A new skiing star is born

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Heidi Weng, age 21, was getting lots of attention in Norwegian media after some strong performances at the FIS Nordic World Ski Championships in Italy this week. She was part of the relay team that won yet another gold medal for Norway on Thursday, and some think Weng will take over as Norway’s ski queen after Marit Bjørgen.

Heidi Weng, second from right, was the heroine of the women's relay after she skied fast and efficiently in the first lap and helped assure another gold medal for Norway at the world championships. From left on the winners' platform: Marit Bjørgen, Kristin Størmer Steira, Weng and Therese Johaug. PHOTO: FIS Nordic World Ski Championships/fiemme2013/Newspower Canon

Young Heidi Weng, second from right, was the heroine of the women’s relay after she skied fast and efficiently in the first lap and helped assure another gold medal for Norway at the world championships. From left on the winners’ platform: Marit Bjørgen, Kristin Størmer Steira, Weng and Therese Johaug. PHOTO: FIS Nordic World Ski Championships/fiemme2013/Newspower Canon

Bjørgen herself is among them. “Yes, I think she’ll take over,” Bjørgen, now age 32, told Norwegian Broadcasting (NRK) after the women’s 4×5-kilometer relay where Norway won gold, Sweden silver and Russia bronze.

“She was nervous and fiddled with her porridge a lot at breakfast,” Bjørgen told newspaper Aftenposten later. “But Heidi skied a fantastic lap and I’m very proud of what she did.”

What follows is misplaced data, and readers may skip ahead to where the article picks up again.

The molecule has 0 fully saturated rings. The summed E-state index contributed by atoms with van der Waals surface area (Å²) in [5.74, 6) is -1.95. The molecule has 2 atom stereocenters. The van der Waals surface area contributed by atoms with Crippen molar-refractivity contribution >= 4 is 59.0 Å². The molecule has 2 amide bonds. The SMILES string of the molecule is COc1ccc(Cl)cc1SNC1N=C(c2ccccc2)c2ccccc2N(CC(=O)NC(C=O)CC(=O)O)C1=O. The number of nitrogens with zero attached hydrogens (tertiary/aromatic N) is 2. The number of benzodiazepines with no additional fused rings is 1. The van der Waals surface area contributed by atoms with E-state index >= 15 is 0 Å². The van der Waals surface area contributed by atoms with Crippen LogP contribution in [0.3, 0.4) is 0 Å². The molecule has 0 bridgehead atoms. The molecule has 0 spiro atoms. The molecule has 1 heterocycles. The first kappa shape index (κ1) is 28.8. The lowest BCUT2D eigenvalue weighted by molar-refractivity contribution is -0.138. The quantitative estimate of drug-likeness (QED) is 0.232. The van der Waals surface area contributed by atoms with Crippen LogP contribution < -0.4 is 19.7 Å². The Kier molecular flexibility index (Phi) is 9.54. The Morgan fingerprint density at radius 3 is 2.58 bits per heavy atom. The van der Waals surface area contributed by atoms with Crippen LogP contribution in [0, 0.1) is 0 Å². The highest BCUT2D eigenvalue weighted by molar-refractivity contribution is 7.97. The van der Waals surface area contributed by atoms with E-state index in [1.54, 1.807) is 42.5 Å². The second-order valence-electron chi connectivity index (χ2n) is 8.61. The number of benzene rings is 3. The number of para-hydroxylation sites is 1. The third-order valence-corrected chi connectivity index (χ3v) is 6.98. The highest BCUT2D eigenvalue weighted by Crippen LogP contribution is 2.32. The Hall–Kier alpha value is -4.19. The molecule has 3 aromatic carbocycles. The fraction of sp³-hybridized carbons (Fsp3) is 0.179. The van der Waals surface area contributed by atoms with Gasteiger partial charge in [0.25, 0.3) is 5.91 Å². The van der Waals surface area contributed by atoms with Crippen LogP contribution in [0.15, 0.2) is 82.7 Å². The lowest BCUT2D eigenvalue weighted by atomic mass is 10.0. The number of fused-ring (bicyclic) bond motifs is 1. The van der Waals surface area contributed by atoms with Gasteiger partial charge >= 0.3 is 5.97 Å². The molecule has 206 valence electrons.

Weng had skied the first lap, surprising the Swedes (who reportedly had considered her the weakest link in the relay) by pulling out of the pack and increasing the speed. Her move was highly efficient, leaving coach Egil Kristiansen explaining that “Heidi likes to do special things. Her move wasn’t all that surprising.”

Therese Johaug took over on the second lap, handing off to Kristin Størmer Steira who then passed the baton to Bjørgen, who took home the victory. It resulted in Norway’s sixth gold medal of this year’s world championships, and 16th overall.

It was Weng, though, who was the center of attention. She’s from Ytre Enebakk, southeast of Oslo, and was only 11 years old when Bjørgen won her first world championship in Val di Fiemme 10 years ago. Bjørgen became Weng’s idol and she decided, in 2009, to sacrifice school in order to put all her energy into competitive skiing.

“Sometimes you have to make a choice and put something else aside,” Weng told reporters. “If the skiing went poorly, it was just to go back to the school bench again. But it’s now that I can focus on skiing, not when I’m 40.”

Weng, who also won an individual bronze medal in the women’s 15-kilometer race earlier in the week, claims she simply didn’t have time for school, and that her parents supported her decision to put aside earlier aspirations for a nursing career. Now it seems she’s well on her way to a brilliant skiing career.

The Norwegian women were already plotting strategy for Saturday’s final event in their portion of the world championships, the tough 30-kilometer classic. Justyna Kowalczyk of Poland was keen on revenge.

Views and News from Norway/Nina Berglund

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